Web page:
He is Andrew Wheeler, a long time wheel in the publishing industry, including a stint as the editor of the Science Fiction Book Club. Not only does he comment, but he tracks down a copy of the cover art on his blog, that even Amazon hasn’t been able to do yet. I’m pretty amazed.

It’s strange for me, this self-promotion thing. Don’t get me wrong. I’m quite pleased that anyone is even considering reading the novel. But to see that title listed out there makes me a little light-headed.

It’s all very exciting. Fourteen weeks until publication of Black Blade Blues. I keep thinking about what it will be like to hold that book in my hand. To stand in a Barnes & Noble, Borders, or fine Indie bookstore and see a carbon based artifact on the shelf with my name on it, and a story that cooked in my own head available for the whole world.

Wonders never cease.


Harbinger by Jack Skillingstead

harbingerRead Harbinger last week. Needed a few days to think about it. It’s a powerful book, honestly. Lot of metaphysical concepts working around in my brain after the ride.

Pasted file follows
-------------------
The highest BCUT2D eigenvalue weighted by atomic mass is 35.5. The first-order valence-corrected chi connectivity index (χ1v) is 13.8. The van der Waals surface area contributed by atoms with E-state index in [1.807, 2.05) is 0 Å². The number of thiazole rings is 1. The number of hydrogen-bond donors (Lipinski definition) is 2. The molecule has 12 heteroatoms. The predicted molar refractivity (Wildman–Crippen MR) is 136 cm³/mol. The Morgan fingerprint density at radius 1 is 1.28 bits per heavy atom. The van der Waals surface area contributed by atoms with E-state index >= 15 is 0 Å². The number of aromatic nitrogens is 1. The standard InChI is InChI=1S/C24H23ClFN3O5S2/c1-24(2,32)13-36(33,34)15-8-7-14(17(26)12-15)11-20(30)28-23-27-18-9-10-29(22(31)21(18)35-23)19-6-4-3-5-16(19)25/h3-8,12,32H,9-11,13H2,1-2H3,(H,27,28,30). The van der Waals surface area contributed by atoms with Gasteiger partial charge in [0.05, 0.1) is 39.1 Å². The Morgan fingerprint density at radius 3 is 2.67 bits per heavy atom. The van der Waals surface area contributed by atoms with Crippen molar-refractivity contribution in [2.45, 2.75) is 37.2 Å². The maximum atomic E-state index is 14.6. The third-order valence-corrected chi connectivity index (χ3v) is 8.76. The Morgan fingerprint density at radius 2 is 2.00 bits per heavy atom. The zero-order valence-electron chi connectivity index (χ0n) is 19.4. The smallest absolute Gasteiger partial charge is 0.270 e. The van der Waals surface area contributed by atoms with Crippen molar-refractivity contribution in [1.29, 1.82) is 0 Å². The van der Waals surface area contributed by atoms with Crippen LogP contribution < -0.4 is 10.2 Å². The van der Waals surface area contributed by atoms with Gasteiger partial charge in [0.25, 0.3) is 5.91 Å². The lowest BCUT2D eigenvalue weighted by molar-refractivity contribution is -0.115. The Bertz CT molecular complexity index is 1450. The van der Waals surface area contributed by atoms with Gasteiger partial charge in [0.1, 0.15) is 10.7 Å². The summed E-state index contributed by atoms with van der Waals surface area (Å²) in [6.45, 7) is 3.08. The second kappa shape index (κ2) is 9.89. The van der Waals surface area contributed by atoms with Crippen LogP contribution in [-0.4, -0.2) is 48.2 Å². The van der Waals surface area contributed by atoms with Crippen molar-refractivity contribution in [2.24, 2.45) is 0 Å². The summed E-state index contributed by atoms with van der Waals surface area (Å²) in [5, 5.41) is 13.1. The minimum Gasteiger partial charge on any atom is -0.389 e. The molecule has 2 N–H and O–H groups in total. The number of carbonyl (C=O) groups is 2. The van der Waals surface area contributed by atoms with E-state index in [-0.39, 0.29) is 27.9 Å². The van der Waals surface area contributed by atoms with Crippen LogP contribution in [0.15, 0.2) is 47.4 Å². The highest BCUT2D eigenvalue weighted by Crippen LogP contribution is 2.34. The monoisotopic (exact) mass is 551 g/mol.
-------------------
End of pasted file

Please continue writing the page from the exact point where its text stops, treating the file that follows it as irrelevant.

I’d heard Jack read the opening of the book at his signing at UW Bookstore a while back, and as I read the opening chapters, I could hear his calm, cool cadence in my head. Not everyone will have that particular experience, but it was very cool.

I found a lot to like in this book. The concepts of time and how it affects us is very interesting and I think Jack tackled it well.

There are moments where I dislike the main character, but that’s part of the ride. The writing is excellent, and the character changes in ways that he doesn’t always recognize, and that I recognized all too well.

As a person, I find Jack quiet with a strong undercurrent of wit and humor. All that comes through in this book. If you are a fan of his short work, you’ll be pleased with this volume.

I’d recommend you head over to Fairwood Press and order a copy. Or, visit Jack’s website to learn more.


Healthy Habits

We had our last Healthy Habits class tonight at the YMCA. It is a great class. One of the things I found over the ten months is how poorly I planned certained parts of my life. If you asked me about writing, I’m considerably more organized, and day jobbe is off the charts. But when it comes to diet, exercise, etc. I’m floundering around.

This class helped me understand the power of short-term goals. The skills needed to address very basic aspects of my personality and the need to handle things straight-forward, instead of passively aggressive.

And, don’t get me wrong, I’m not where I want to be with my writing, but it’s light years ahead of my diet and exercise. But it’s all changing.

Getting to the gym 2-3 times a week is doable. A year ago my answer was I didn’t have the time. But I’ve managed to write a novel, start going to the gym, work on my tae kwon do, and still have time for family and friends.